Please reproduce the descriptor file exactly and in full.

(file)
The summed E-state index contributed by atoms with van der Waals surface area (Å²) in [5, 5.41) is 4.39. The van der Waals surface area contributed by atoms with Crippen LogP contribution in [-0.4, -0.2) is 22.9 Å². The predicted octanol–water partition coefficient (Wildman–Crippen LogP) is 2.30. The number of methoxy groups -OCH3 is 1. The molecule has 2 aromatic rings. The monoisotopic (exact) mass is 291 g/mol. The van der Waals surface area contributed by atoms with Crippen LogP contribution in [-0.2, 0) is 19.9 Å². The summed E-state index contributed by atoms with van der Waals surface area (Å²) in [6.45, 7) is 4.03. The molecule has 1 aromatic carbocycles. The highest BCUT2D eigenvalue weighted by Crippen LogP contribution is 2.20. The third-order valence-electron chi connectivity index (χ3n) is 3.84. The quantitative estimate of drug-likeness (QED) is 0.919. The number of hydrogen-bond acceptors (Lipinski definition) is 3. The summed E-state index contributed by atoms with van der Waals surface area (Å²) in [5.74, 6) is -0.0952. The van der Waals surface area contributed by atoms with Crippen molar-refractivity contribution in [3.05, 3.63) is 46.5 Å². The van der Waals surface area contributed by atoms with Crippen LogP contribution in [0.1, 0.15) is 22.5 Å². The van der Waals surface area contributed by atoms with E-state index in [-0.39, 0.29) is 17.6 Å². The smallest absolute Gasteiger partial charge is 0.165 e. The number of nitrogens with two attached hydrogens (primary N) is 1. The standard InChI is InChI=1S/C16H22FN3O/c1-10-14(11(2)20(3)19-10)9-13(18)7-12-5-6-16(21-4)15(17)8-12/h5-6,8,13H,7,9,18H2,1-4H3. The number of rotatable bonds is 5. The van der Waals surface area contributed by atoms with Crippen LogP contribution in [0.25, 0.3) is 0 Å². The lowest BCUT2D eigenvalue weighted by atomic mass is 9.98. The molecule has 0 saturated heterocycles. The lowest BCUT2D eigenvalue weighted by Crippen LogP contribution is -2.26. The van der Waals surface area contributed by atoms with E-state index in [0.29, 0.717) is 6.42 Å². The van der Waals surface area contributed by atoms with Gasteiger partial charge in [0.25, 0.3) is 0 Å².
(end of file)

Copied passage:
The summed E-state index contributed by atoms with van der Waals surface area (Å²) in [5, 5.41) is 4.39. The van der Waals surface area contributed by atoms with Crippen LogP contribution in [-0.4, -0.2) is 22.9 Å². The predicted octanol–water partition coefficient (Wildman–Crippen LogP) is 2.30. The number of methoxy groups -OCH3 is 1. The molecule has 2 aromatic rings. The monoisotopic (exact) mass is 291 g/mol. The van der Waals surface area contributed by atoms with Crippen LogP contribution in [-0.2, 0) is 19.9 Å². The summed E-state index contributed by atoms with van der Waals surface area (Å²) in [6.45, 7) is 4.03. The molecule has 1 aromatic carbocycles. The highest BCUT2D eigenvalue weighted by Crippen LogP contribution is 2.20. The third-order valence-electron chi connectivity index (χ3n) is 3.84. The quantitative estimate of drug-likeness (QED) is 0.919. The number of hydrogen-bond acceptors (Lipinski definition) is 3. The summed E-state index contributed by atoms with van der Waals surface area (Å²) in [5.74, 6) is -0.0952. The van der Waals surface area contributed by atoms with Crippen molar-refractivity contribution in [3.05, 3.63) is 46.5 Å². The van der Waals surface area contributed by atoms with Crippen LogP contribution in [0.1, 0.15) is 22.5 Å². The van der Waals surface area contributed by atoms with E-state index in [-0.39, 0.29) is 17.6 Å². The smallest absolute Gasteiger partial charge is 0.165 e. The number of nitrogens with two attached hydrogens (primary N) is 1. The standard InChI is InChI=1S/C16H22FN3O/c1-10-14(11(2)20(3)19-10)9-13(18)7-12-5-6-16(21-4)15(17)8-12/h5-6,8,13H,7,9,18H2,1-4H3. The number of rotatable bonds is 5. The van der Waals surface area contributed by atoms with Crippen LogP contribution in [0.25, 0.3) is 0 Å². The lowest BCUT2D eigenvalue weighted by atomic mass is 9.98. The molecule has 0 saturated heterocycles. The lowest BCUT2D eigenvalue weighted by Crippen LogP contribution is -2.26. The van der Waals surface area contributed by atoms with E-state index in [0.29, 0.717) is 6.42 Å². The van der Waals surface area contributed by atoms with Gasteiger partial charge in [0.25, 0.3) is 0 Å².